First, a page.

Estimated cut-offs for dose and duration of ketamine infusion leading to relevant increases in bilirubin and alkaline phosphatase levels, independently associated with ketamine, are presented in Additional file 1: e-Table 7.
Incidence of cholestatic liver injury
Overall, 114 (47%) patients experienced a cholestatic liver injury during their ICU stay (Additional file 1: e-Table 8). Fourteen of these patients (19%) did not receive any infusion of ketamine (mild: 13, severe: 1), whereas 100 (59%) received long-term infusion of ketamine, of which 33 (33%) fulfilled the criteria for severe cholestatic liver injury. The crude competing risk hazard ratio for the incidence of cholestatic liver injury in patients infused with ketamine was 5.1 [95% confidence interval, 2.6–10.1] (p < 0.0001); after multivariable adjustment, the hazard rate equalled 3.2 [95% confidence interval, 1.3–7.8], p = 0.01) (Fig. 4a, Additional file 1: e-Figure 9, Additional file 1: e-Table 9). For the incidence of severe cholestatic liver injury, the crude competing risk hazard ratio amounted to 13.8 [95% confidence interval, 1.9–103] (p = 0.01) (Fig. 4b, Additional file 1: e-Figure 10).
Ketamine infusion was not associated, either in crude or in multivariable adjusted proportional hazard models, with an increased hospital mortality (Additional file 1: e-Figure 11, Additional file 1: e-Table 10).
The present study proposes a causal exposure–effect relationship between long-term infusion of ketamine and increased bilirubin levels in patients suffering from COVID-19-associated ARDS. This study not only portrays a dose-dependency between ketamine infusion and bilirubin increase, but also a temporal cumulative dependency between both. Furthermore, patients having received ketamine as secondary sedative agent presented substantially higher hazards of developing a cholestatic liver injury than patients not having received ketamine.
Recently, a higher-than-expected incidence of cholangiopathies, including SSCs, has been reported in patients suffering from COVID-19-associated ARDS [5, 8]. A direct SARS-CoV-2-induced damage of cholangiocytes was hypothesized as possible cause , as the severity of disease (in particular the severity of hemodynamic instability) did not seem to be enough to justify the increased incidence when compared to a similarly ill ARDS cohorts of different aetiology . Subsequently, reports of hypothesis-generating nature suggested a putative link between the high incidence of cholangiopathies in critically ill COVID-19 and the prolonged use of ketamine in high doses as co-sedative agent in mechanically ventilated sedation-resistant COVID-19 patients [7, 22]. A similar association has recently been noted in patients with burn-induced ARDS, in which the long-term infusion of ketamine, as opposed to other sedative agents, has been linked to the inception of cholangiopathy .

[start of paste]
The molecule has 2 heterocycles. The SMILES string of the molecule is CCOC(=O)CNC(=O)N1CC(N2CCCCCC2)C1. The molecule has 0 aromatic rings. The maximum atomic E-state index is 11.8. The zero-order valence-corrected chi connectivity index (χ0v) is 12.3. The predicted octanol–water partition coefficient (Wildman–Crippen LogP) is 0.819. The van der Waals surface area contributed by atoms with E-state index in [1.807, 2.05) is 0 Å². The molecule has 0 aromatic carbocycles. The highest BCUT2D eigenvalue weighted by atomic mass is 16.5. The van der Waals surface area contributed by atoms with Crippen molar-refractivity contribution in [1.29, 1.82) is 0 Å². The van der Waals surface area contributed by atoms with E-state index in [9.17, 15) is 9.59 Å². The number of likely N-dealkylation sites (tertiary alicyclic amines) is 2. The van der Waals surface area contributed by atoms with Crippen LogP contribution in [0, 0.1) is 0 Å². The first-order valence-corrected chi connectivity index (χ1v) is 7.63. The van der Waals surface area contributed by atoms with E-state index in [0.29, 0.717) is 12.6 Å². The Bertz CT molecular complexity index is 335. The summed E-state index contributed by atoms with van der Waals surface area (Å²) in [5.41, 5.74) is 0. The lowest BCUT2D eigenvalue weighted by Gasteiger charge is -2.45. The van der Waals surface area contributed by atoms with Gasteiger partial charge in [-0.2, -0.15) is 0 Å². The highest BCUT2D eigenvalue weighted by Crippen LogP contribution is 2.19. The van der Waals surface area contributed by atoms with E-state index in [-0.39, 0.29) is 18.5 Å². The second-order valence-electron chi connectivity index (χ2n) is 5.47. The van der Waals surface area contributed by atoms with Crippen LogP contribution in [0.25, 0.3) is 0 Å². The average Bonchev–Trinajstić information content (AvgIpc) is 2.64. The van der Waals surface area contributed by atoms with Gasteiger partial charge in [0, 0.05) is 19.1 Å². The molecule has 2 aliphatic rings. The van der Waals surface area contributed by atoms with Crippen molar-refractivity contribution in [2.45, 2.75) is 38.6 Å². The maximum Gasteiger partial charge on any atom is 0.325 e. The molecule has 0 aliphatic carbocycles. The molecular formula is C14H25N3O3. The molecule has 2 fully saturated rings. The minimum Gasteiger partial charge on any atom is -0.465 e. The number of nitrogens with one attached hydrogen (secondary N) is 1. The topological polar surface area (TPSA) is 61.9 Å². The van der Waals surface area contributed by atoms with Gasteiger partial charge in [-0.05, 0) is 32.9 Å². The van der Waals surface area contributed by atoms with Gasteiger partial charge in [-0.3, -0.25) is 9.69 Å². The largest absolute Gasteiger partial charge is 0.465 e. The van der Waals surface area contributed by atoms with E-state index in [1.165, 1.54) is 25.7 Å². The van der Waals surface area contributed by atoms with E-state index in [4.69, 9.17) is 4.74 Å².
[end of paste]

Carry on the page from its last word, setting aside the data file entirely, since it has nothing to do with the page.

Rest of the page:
Studies having investigated the safety of ketamine in critically ill patients have classically only considered infusion of ketamine for periods below 72 h [2, 23, 24]. These rather short exposure periods are probably not enough for ketamine to develop its deleterious effect. In fact, our analysis shows that at infusion rates of 1.5 mg/kg/h, it takes approximately 14 days until a clinically noticeable increase of 15 μmol/l in bilirubin and of 150 U/l in alkaline phosphatase, independently caused by ketamine, can be appreciated. Thus, longer periods of high-dose ketamine infusion are required to make its cholangiotoxic effect apparent, a constellation prominently given in critically ill COVID-19 patients and previously in burns patients . In this line of argumentation, it has been shown that ketamine abusers, with consumption periods of over 10 years, have a unique proclivity to develop combined extrahepatic and intrahepatic cholangiopathies, which notably revert after prolonged ketamine abstinence .